Charlie and Nick in Paris
Charlie and Nick in Paris [CREDIT: IMBD]

Season two had a heavy weight on its shoulders. Heartstopper had received an overwhelming amount of support and love, and it did not disappoint. 

After Nick and Charlie’s fairytale ending in season one, this season shows them navigating being boyfriends. Instagram DMs are once again used, sending ‘good morning boyfriend’ texts and arranging steamy makeout sessions in the library at school. We see their relationship mature along with them. The idea of sex is lightly introduced and handled with care, while they handle being in a somewhat secret queer relationship at school (although, it is pretty obvious). 

The season spends a few episodes in Paris, on a school trip. Both the girls and boys school go together, same-sex rooms only of course. Nick and Charlie share a room with two of Charlie’s friends. It is here they both learn and share with each other they’re not ready for sex in an open and honest way we wish all of us could experience. This doesn’t stop Nick from accidentally giving Charlie a hickey on his neck (this is so teenager). Of course, this begs questions from other students: which boy has been giving Charlie hickeys?

Nick’s coming-out storyline is predominant this season. His peers are generally supportive and both him and Charlie have the chance to slam the door in one of the homophobic bullies’ faces (literally). However, this season also comes with a lot of conflict not we’ve not seen handled in the first. We meet Nick’s Dad who lives in Paris, as well as his petulant older brother, who does not handle the news as well as his mum (Olivia Colman). Mental health and eating disorders are lightly explored in this season, with this topic handled sensitively and carefully, showing informed and careful snippets of real-world issues.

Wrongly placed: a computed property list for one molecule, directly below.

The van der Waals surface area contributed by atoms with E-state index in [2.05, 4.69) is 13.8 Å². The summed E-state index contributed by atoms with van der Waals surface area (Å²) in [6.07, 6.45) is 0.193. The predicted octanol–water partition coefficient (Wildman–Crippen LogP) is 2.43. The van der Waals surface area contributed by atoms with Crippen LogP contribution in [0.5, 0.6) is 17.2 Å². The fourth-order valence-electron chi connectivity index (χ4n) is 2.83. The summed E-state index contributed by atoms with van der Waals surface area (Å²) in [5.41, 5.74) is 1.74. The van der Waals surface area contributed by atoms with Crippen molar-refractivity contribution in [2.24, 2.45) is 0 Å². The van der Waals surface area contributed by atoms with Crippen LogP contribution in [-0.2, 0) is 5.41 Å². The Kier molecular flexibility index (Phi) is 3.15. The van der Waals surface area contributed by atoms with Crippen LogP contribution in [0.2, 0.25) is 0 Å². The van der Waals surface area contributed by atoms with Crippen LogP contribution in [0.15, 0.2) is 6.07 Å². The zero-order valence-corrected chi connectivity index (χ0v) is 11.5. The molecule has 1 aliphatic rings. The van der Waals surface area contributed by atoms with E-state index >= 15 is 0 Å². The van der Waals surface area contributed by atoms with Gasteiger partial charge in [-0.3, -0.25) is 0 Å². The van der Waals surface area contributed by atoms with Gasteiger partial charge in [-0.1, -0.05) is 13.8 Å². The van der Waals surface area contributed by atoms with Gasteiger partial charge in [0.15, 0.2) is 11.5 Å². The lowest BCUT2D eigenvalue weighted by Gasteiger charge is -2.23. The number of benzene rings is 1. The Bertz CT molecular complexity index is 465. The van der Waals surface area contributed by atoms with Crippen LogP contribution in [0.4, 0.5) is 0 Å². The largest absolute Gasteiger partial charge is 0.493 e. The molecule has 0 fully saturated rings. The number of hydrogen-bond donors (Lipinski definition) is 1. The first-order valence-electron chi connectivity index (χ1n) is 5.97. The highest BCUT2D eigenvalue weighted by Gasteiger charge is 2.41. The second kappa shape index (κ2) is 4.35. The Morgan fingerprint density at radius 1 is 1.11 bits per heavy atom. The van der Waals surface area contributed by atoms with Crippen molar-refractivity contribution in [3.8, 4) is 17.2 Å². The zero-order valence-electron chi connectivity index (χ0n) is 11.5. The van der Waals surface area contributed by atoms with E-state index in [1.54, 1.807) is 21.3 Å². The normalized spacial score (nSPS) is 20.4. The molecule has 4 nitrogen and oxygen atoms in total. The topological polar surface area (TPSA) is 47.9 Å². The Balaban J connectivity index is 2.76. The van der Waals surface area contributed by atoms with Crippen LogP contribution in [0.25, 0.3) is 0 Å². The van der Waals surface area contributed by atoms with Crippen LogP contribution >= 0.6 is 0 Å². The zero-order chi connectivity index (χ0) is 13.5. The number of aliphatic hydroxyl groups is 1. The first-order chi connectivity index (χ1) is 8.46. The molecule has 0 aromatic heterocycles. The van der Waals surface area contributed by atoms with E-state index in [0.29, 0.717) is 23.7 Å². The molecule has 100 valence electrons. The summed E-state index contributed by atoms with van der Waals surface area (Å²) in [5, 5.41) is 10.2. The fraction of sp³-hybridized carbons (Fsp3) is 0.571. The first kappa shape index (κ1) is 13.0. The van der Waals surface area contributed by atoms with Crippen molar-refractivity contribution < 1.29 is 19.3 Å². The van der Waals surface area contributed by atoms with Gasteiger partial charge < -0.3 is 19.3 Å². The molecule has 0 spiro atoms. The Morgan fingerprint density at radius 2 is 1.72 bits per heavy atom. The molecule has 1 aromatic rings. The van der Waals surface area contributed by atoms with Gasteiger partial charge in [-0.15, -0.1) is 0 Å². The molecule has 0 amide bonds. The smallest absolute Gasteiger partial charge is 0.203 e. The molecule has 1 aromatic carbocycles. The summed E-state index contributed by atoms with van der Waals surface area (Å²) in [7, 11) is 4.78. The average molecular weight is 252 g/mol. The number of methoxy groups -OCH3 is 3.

Heartstopper’s general message seems to be a quiet appeal for understanding: of sexuality, gender, mental health, and simply the trials and tribulations of being human. We get the opportunity to see the intricate and unique (but relatable) lives of all the characters we meet. It is so easy to find someone to relate to in the show, whether it’s a parent who just wants to support their child like Olivia Colman, or a queer child desperately trying to navigate secondary school like Joe Locke. 

I personally liked the second season even more than the first. The relationships are so rich. Charlie’s mostly-queer friendship group is what we all wish we had in school. It shows that queer people tend to find each other. While tackling more intense and ‘adult’ issues, it somehow remains a sweet and heart-warming show.

Heartstopper is arguably the most cringe-worthy and cheesey show on TV at the moment, but it gets away with it. In any other context, it would be unbearable. But when watching two young boys fall in love, you just can’t help but love it.